Biden plans to create moonshot nonprofit, may focus on drug prices

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This article is part of The Cancer Letter's To The Moon series.

After leaving the White House, Vice President Joe Biden plans to consolidate his work on the Cancer Moonshot into an independent, nonprofit organization, while juggling non-cancer programs at two universities.

Biden aims to continue work on the National Cancer Moonshot Initiative through a new nonprofit that will not be connected to any cancer center or university, according to sources familiar with Biden’s post-administration goals.

The vice president appears to be finalizing plans for creating a foreign policy institute at the University of Pennsylvania and a domestic policy institute at the University of Delaware—both within driving distance of his home in The First State.

After The Cancer Letter first reported Biden’s plans Dec. 22, the vice president said he would create “The Biden Trust, to continue the cancer work.” He seems to have revealed these details inadvertently, in a conversation picked up on a C-SPAN hot microphone Jan. 3.

“It’s not so much about raising money or philanthropy—though there will be some of that—but it’s more about keeping these guys cooperating and changing the culture,” Biden said to a woman who came up to greet him after a ceremonial swearing in of Sen. Kamala Harris (D-Calif.). “I’m going to be based out of Penn for foreign policy.

“I’m deliberately not associating with any one medical center.”

Biden has said repeatedly that he intends to be involved in cancer advocacy for years to come.

“I’m going to begin a national conversation and get Congress and advocacy groups in to make sure these treatments are accessible for everyone, including these vulnerable underserved populations, and that we have a more rational way of paying for them while promoting innovation,” Biden said to The Washington Post.

In 2016, Biden emerged as the principal convener in oncology. As vice president, he aggressively pushed for what he called “breaking down siloes” by removing barriers that prevent researchers and institutions from sharing data (The Cancer Letter, June 3). In one instance, the moonshot announced plans to work with the Association of American Cancer Institutes to match cancer centers with private investment and philanthropy (The Cancer Letter, Sept. 6).

At the moment, the White House is transferring moonshot projects to federal agencies, insiders say.

President-Elect Donald Trump hasn’t publicly discussed the moonshot, which was renamed Beau Biden Cancer Moonshot in the bipartisan 21st Century Cures Act (The Cancer Letter, Dec. 9).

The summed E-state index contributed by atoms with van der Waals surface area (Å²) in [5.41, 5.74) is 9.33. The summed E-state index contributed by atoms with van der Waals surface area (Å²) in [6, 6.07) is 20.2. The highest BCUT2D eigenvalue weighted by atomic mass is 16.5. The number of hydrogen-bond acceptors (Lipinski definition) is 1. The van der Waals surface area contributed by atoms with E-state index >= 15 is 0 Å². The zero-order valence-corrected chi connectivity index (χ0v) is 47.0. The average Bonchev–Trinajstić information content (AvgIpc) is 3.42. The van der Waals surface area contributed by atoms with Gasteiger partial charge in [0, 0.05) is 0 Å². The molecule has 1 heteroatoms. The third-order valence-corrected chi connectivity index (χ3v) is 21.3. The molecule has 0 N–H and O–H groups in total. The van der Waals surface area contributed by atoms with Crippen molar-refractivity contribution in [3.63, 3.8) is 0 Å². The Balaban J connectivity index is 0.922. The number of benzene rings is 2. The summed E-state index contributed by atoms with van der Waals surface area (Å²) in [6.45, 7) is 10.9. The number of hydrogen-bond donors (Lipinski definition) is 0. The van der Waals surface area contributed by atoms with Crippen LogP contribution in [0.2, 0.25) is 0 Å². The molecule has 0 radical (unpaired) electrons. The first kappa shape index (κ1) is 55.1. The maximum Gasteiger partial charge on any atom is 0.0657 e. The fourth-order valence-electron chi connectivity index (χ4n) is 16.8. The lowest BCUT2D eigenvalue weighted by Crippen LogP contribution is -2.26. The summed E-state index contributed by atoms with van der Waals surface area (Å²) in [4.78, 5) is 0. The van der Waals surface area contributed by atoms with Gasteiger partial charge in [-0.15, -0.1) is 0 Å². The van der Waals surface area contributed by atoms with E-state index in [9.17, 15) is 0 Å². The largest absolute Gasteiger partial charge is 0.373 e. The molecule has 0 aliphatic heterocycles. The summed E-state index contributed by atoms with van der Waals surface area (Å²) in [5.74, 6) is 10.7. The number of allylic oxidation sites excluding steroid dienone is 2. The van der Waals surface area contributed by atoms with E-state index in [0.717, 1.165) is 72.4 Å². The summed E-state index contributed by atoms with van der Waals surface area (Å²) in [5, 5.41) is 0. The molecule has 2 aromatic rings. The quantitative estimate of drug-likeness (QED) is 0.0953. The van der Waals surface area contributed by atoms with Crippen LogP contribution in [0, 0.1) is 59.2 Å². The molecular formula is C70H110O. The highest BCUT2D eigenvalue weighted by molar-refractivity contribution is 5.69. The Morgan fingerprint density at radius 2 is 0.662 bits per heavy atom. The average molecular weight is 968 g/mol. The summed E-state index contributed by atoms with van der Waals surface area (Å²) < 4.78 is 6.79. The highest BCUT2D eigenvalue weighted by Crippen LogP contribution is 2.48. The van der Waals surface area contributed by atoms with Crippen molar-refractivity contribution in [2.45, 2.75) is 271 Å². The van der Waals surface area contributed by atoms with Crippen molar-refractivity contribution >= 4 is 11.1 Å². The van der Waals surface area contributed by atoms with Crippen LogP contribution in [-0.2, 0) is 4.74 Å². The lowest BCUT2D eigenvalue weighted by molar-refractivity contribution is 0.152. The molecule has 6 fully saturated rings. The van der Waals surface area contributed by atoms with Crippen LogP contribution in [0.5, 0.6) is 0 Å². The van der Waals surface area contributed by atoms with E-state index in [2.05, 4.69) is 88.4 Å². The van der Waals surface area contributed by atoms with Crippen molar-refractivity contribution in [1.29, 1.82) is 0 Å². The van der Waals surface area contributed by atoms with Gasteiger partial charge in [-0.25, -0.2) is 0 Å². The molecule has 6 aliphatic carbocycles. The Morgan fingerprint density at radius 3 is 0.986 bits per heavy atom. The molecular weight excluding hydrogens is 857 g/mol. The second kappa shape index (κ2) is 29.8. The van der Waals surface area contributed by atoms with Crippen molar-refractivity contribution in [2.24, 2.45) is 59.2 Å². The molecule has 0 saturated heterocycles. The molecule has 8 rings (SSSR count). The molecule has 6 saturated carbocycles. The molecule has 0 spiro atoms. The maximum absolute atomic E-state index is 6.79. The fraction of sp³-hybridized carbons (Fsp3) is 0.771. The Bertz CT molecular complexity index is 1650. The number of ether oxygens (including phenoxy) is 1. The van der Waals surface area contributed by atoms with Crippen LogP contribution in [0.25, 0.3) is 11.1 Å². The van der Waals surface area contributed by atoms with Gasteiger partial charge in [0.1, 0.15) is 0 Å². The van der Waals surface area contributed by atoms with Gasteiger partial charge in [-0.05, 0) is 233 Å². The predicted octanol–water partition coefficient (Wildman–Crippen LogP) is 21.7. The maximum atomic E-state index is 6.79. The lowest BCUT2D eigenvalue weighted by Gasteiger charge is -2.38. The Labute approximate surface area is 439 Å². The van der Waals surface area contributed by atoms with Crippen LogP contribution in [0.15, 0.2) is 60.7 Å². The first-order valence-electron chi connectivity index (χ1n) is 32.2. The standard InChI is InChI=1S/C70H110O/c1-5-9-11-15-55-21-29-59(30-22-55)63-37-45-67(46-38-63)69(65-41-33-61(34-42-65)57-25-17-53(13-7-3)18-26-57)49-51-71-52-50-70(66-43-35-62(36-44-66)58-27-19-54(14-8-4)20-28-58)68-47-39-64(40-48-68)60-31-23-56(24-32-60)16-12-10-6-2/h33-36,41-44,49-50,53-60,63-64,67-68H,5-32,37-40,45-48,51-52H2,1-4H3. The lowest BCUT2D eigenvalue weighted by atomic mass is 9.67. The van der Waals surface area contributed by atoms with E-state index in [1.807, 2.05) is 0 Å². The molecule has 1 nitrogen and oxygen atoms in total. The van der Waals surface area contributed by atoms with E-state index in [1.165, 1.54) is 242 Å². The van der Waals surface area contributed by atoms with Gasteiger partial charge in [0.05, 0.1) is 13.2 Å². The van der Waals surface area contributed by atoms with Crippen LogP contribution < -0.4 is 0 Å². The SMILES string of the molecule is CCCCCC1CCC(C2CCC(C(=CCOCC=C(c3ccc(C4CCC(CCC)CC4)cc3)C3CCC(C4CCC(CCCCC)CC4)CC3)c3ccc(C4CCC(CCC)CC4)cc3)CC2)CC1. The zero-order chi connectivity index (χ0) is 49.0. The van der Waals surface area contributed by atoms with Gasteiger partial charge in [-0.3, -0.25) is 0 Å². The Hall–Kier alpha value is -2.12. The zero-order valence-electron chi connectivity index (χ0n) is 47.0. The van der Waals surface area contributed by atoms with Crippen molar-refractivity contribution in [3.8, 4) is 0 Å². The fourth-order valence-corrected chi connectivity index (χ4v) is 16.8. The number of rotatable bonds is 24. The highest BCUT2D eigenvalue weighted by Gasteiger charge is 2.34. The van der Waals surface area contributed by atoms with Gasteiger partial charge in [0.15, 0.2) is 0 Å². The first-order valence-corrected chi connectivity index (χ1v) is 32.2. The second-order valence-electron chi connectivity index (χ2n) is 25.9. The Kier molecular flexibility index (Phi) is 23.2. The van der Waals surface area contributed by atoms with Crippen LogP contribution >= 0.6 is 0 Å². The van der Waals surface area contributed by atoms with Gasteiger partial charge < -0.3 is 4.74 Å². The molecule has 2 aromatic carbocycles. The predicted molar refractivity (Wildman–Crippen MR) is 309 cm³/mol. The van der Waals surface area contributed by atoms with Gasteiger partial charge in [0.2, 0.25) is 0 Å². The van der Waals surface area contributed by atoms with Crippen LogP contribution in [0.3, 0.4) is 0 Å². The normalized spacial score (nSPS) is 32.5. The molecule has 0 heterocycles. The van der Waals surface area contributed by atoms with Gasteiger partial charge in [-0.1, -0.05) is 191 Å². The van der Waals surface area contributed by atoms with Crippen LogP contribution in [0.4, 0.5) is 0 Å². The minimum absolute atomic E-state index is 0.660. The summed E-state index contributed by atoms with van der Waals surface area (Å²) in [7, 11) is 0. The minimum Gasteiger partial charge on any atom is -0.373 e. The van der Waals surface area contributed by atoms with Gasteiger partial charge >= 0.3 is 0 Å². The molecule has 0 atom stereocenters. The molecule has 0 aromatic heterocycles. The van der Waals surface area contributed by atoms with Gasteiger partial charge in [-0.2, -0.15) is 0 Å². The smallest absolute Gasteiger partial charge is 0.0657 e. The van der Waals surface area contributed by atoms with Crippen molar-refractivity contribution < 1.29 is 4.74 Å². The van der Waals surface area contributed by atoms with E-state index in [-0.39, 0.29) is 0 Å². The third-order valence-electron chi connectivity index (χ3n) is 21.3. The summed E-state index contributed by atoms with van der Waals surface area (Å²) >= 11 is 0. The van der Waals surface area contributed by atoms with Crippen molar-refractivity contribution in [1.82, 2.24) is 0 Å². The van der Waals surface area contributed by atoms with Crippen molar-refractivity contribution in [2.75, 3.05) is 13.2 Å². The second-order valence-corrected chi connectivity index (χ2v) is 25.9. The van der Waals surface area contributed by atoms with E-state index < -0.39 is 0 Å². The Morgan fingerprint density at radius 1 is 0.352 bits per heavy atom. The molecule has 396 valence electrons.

White House and UPenn officials declined to comment.

In addition to continuing his work on the moonshot, Biden said he will “bring down drug prices” in an interview with Time magazine in December.

“The researchers, the insurers, all of the major cancer centers … want me to pursue it,” Biden said to The Washington Post. “They all realize they have a problem.”

The moonshot nonprofit will be based in either Wilmington, Del., or Washington, he said. According to the Post, the organization is being referred to as the Biden Cancer Initiative inside the White House, but the final name could be different. More details are expected in early February.

President Barack Obama announced the moonshot at his 2016 State of the Union address in memory of Beau Biden, 46, who died from brain cancer in May 2015. He was treated at MD Anderson Cancer Center.

In November, the Houston hospital created the Beau Biden Chair for Brain Cancer Research.

It’s unclear when the vice president will create the moonshot institute or begin his work at UPenn and UD. It is not publicly known who will be joining Biden’s staff in these endeavors, and whether Greg Simon, the executive director of the Cancer Moonshot, will be participating in these programs.

As part of the Cures Act, the moonshot received $300 million in the second fiscal 2017 continuing resolution. The Cures Act authorizes $4.3 billion for NIH over the next decade, of which $1.8 billion is slated for NCI over seven years for cancer research.

FDA’s Oncology Center of Excellence was slated to receive $75 million in Obama’s FY 2017 budget proposal (The Cancer Letter, July 1). The Cures Act authorizes the creation of intercenter institutes at the agency.

With the first year of funding secure, NCI is expected to begin implementing the Blue Ribbon Panel’s 10 scientific recommendations for the moonshot (The Cancer Letter, Sept. 9).

The Cancer Letter’s coverage of the moonshot is posted here.


Matthew Bin Han Ong
Senior Editor